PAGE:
Beginning with the end of the plague historians can trace a successive pattern to the success of the industrial revolution. It is not something that happened suddenly nor were there only one or two components involved. The industrial revolution was primed and readied for hundreds of years before it actually happened.

Nobility began to decline during the transition from traditional to modern as well. While there are still royal families the power and clout of nobility began to lose its importance during the transition from traditional to modern. During the industrial revolution the importance of nobility was all but set aside and in its place was the importance of manufacturing, tools and machinery designed to improve the ability to manufacture products (Dewald). The industrial revolution was about more than manufacturing. It also dealt with transportation and other things that made the world a much easier place to live. Once these things were established, Europe could step boldly into the modern age with the rest of the world.

The Industrial Revolution may be defined as the application of power-driven machinery to manufacturing. It had its beginning in remote times, and is still continuing in some places. In the eighteenth century all of western Europe began to industrialize rapidly, but in England the process was most highly accelerated. England's head start may be attributed to the emergence of a number of simultaneous factors (Industrial Revolution (http://mars.acnet.wnec.edu/~grempel/courses/wc2/lectures/industrialrev.html)."

Britain had burned up her magnificent oak forests in its fireplaces, but large deposits of coal were still available for industrial fuel. There was an abundant labor supply to mine coal and iron, and to man the factories. From the old commercial empire there remained a fleet, and England still possessed colonies to furnish raw materials and act as captive markets for manufactured goods (Industrial Revolution (http://mars.acnet.wnec.edu/~grempel/courses/wc2/lectures/industrialrev.html)." "Tobacco merchants of Glasgow and tea merchants of London and Bristol had capital to invest and the technical know-how derived from the Scientific Revolution of the seventeenth century. Last, but not least important, the insularity of England saved industrial development from being interrupted by war. Soon all western Europe was more or less industrialized, and the coming of electricity and cheap steel after 1850 further speeded the process" (Industrial Revolution (http://mars.acnet.wnec.edu/~grempel/courses/wc2/lectures/industrialrev.html).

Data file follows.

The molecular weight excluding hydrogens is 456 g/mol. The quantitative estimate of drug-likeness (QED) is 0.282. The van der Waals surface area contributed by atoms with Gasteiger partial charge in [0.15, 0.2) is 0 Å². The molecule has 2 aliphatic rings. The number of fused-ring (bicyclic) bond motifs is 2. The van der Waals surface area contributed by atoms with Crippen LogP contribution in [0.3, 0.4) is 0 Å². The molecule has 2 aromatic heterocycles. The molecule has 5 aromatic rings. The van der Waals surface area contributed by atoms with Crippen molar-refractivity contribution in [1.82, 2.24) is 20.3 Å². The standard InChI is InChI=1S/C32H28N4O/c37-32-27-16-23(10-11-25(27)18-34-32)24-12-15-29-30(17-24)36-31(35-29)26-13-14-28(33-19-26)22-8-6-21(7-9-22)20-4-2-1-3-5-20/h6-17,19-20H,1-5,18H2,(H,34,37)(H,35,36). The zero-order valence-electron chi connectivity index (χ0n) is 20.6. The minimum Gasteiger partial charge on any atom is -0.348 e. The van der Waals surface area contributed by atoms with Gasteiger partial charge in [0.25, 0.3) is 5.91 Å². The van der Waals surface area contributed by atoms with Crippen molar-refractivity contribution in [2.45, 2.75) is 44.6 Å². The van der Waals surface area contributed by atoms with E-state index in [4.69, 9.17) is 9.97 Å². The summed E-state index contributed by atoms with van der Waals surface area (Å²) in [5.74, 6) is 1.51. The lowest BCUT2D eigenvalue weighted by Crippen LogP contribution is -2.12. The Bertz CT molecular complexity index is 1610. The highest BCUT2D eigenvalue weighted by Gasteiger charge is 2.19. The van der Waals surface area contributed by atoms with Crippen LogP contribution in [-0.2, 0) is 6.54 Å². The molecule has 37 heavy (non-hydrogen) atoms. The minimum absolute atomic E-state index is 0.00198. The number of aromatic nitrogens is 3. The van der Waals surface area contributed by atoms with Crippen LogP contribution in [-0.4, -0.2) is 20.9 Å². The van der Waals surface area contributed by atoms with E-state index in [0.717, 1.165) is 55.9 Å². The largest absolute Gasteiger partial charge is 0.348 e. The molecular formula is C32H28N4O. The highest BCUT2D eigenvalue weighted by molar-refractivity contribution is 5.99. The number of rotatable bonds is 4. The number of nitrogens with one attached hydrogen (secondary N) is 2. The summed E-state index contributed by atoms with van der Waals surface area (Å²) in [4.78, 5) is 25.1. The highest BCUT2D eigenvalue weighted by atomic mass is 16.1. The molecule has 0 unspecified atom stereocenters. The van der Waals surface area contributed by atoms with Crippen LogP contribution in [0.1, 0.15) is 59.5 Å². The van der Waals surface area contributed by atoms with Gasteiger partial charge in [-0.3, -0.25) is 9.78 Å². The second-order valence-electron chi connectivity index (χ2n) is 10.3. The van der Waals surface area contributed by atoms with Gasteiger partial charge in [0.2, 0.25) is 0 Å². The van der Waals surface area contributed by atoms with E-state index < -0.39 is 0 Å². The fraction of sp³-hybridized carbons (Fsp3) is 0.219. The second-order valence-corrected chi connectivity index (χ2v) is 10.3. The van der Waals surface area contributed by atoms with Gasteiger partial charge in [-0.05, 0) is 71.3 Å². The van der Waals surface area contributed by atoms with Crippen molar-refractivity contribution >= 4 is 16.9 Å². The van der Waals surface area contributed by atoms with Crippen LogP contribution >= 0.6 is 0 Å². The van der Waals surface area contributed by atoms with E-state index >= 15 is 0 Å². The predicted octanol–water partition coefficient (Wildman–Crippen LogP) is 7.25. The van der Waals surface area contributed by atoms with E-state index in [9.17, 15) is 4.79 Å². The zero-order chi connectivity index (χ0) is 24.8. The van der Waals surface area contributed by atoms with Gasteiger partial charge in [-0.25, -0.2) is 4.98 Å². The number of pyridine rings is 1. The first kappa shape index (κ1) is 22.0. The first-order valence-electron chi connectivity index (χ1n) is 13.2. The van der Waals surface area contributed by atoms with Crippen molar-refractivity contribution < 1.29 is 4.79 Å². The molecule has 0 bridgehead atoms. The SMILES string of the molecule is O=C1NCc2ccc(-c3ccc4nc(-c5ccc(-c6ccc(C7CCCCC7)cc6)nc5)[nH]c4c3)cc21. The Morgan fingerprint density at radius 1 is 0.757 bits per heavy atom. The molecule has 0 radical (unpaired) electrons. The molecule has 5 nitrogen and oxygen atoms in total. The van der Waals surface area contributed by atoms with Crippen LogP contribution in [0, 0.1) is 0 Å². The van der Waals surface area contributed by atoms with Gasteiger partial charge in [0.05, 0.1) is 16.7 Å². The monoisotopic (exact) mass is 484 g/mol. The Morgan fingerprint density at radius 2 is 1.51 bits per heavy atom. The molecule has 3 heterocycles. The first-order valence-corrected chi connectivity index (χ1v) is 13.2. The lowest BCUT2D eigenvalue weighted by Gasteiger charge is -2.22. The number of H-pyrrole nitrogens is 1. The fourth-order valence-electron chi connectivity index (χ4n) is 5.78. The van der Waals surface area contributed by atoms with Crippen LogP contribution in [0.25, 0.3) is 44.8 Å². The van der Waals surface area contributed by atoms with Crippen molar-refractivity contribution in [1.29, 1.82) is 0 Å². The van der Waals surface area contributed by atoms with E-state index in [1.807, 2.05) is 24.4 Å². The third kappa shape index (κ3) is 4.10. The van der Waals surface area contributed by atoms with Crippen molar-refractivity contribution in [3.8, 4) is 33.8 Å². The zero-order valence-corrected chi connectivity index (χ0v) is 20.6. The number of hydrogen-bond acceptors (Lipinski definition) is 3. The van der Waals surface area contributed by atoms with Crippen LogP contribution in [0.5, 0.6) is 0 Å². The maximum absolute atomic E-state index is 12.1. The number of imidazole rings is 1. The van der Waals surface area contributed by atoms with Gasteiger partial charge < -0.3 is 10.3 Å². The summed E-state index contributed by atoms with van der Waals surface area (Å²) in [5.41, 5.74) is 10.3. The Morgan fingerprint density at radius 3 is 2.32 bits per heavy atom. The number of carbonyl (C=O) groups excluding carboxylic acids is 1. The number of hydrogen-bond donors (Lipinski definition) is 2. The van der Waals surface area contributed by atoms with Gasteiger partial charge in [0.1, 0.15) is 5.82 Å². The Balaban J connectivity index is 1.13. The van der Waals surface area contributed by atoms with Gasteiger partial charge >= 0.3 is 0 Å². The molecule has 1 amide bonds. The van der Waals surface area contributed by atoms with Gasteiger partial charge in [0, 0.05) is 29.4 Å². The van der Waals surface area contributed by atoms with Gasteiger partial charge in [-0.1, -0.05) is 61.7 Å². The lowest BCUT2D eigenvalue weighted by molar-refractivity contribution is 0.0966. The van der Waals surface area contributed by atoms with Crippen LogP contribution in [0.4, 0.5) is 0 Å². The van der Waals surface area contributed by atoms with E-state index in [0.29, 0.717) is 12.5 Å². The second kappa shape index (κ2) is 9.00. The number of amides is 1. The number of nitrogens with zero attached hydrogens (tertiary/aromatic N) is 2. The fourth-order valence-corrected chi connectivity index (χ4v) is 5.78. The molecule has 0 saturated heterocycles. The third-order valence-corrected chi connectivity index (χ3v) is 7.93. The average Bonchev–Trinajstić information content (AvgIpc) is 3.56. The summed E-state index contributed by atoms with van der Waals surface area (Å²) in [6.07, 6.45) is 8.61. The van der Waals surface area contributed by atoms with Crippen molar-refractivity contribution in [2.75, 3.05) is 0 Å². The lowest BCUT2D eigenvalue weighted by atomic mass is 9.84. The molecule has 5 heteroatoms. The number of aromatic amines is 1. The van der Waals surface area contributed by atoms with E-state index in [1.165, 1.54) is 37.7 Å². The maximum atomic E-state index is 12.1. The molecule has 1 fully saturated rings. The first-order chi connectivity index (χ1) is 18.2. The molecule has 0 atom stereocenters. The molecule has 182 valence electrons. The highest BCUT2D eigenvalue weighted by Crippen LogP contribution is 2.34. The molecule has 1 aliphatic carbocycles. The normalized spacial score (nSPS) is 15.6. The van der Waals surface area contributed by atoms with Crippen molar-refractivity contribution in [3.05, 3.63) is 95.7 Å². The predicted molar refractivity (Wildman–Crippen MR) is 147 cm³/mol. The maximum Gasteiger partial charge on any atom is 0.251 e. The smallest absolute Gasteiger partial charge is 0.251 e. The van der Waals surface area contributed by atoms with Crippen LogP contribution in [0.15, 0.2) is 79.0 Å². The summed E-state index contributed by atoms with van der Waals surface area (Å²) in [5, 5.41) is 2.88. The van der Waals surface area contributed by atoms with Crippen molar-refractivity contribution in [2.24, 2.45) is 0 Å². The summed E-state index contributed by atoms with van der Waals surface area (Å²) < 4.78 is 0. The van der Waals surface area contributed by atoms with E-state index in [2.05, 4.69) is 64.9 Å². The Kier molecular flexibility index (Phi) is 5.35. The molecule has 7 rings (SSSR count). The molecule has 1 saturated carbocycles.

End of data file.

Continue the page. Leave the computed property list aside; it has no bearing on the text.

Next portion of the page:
The industrial revolution has been credited with bringing Europe from the old world to the modern world. On first glance it may appear that way but if one takes a closer look one will see that it was actually a long process that spanned hundreds of years. Beginning with the artisians, and the ending of the religious wars, and moving through the agricultural changes and the village uprisings the foundational steps were laid so that the industrial revolution was a natural final step to taking Europe into the modern world. The history of this process can be taken apart in steps and with a reverse engineering styled concept it can be traced to its roots. While the industrial revolution did in fact contribute to the modernization and the completing of the current European abilities there were many steps and many years that led to the beginning of that time.


Industrial Revolution (http://mars.acnet.wnec.edu/~grempel/courses/wc2/lectures/industrialrev.html).

Jan de Vries, The Economy of Europe in an Age of Crisis.

-Thomas Robisheaux, Rural Society and the Search for Order

-James Farr, Artisans in Europe

-Jonathan DeWald, The European Nobility [END OF PREVIEW]